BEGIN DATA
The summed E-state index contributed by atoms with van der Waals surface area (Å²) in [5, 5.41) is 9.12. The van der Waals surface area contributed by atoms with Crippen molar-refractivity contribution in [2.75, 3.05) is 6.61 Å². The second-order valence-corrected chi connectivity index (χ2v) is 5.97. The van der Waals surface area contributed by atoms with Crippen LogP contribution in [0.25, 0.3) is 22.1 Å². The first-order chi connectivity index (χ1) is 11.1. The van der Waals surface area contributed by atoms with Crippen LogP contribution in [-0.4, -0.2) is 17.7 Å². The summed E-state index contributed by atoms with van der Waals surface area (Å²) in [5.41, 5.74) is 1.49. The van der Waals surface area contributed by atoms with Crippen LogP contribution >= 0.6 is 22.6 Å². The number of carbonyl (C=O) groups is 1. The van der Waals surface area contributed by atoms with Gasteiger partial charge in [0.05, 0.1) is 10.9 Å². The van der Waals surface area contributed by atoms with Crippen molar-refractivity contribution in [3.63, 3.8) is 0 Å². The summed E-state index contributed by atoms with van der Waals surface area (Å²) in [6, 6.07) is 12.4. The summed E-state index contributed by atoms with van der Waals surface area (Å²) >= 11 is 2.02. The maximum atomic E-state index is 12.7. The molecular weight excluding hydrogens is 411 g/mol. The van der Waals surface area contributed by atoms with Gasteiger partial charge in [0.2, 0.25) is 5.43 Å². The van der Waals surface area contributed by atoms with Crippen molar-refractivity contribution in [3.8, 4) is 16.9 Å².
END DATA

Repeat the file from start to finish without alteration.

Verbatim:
The summed E-state index contributed by atoms with van der Waals surface area (Å²) in [5, 5.41) is 9.12. The van der Waals surface area contributed by atoms with Crippen molar-refractivity contribution in [2.75, 3.05) is 6.61 Å². The second-order valence-corrected chi connectivity index (χ2v) is 5.97. The van der Waals surface area contributed by atoms with Crippen LogP contribution in [0.25, 0.3) is 22.1 Å². The first-order chi connectivity index (χ1) is 11.1. The van der Waals surface area contributed by atoms with Crippen LogP contribution in [-0.4, -0.2) is 17.7 Å². The summed E-state index contributed by atoms with van der Waals surface area (Å²) in [5.41, 5.74) is 1.49. The van der Waals surface area contributed by atoms with Crippen LogP contribution >= 0.6 is 22.6 Å². The number of carbonyl (C=O) groups is 1. The van der Waals surface area contributed by atoms with Gasteiger partial charge in [0.05, 0.1) is 10.9 Å². The van der Waals surface area contributed by atoms with Crippen molar-refractivity contribution in [3.63, 3.8) is 0 Å². The summed E-state index contributed by atoms with van der Waals surface area (Å²) in [6, 6.07) is 12.4. The summed E-state index contributed by atoms with van der Waals surface area (Å²) >= 11 is 2.02. The maximum atomic E-state index is 12.7. The molecular weight excluding hydrogens is 411 g/mol. The van der Waals surface area contributed by atoms with Gasteiger partial charge in [0.2, 0.25) is 5.43 Å². The van der Waals surface area contributed by atoms with Crippen molar-refractivity contribution in [3.8, 4) is 16.9 Å².